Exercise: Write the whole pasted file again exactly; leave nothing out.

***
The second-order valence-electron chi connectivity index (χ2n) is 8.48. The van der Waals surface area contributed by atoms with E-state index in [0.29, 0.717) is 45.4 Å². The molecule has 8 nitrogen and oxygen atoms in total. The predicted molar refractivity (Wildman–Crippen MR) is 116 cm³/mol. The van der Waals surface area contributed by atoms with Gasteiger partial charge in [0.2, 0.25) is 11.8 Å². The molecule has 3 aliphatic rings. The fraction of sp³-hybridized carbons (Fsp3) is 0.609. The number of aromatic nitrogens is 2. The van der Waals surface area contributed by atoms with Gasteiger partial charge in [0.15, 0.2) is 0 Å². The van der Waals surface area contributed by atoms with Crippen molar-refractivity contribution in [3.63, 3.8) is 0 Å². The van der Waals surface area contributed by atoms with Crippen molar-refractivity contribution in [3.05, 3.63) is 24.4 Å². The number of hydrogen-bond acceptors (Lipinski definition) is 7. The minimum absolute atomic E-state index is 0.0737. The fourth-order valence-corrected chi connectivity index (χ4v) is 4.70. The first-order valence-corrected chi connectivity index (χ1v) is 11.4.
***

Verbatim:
The second-order valence-electron chi connectivity index (χ2n) is 8.48. The van der Waals surface area contributed by atoms with E-state index in [0.29, 0.717) is 45.4 Å². The molecule has 8 nitrogen and oxygen atoms in total. The predicted molar refractivity (Wildman–Crippen MR) is 116 cm³/mol. The van der Waals surface area contributed by atoms with Gasteiger partial charge in [0.2, 0.25) is 11.8 Å². The molecule has 3 aliphatic rings. The fraction of sp³-hybridized carbons (Fsp3) is 0.609. The number of aromatic nitrogens is 2. The van der Waals surface area contributed by atoms with Gasteiger partial charge in [0.15, 0.2) is 0 Å². The van der Waals surface area contributed by atoms with Crippen molar-refractivity contribution in [3.63, 3.8) is 0 Å². The van der Waals surface area contributed by atoms with Crippen molar-refractivity contribution in [3.05, 3.63) is 24.4 Å². The number of hydrogen-bond acceptors (Lipinski definition) is 7. The minimum absolute atomic E-state index is 0.0737. The fourth-order valence-corrected chi connectivity index (χ4v) is 4.70. The first-order valence-corrected chi connectivity index (χ1v) is 11.4.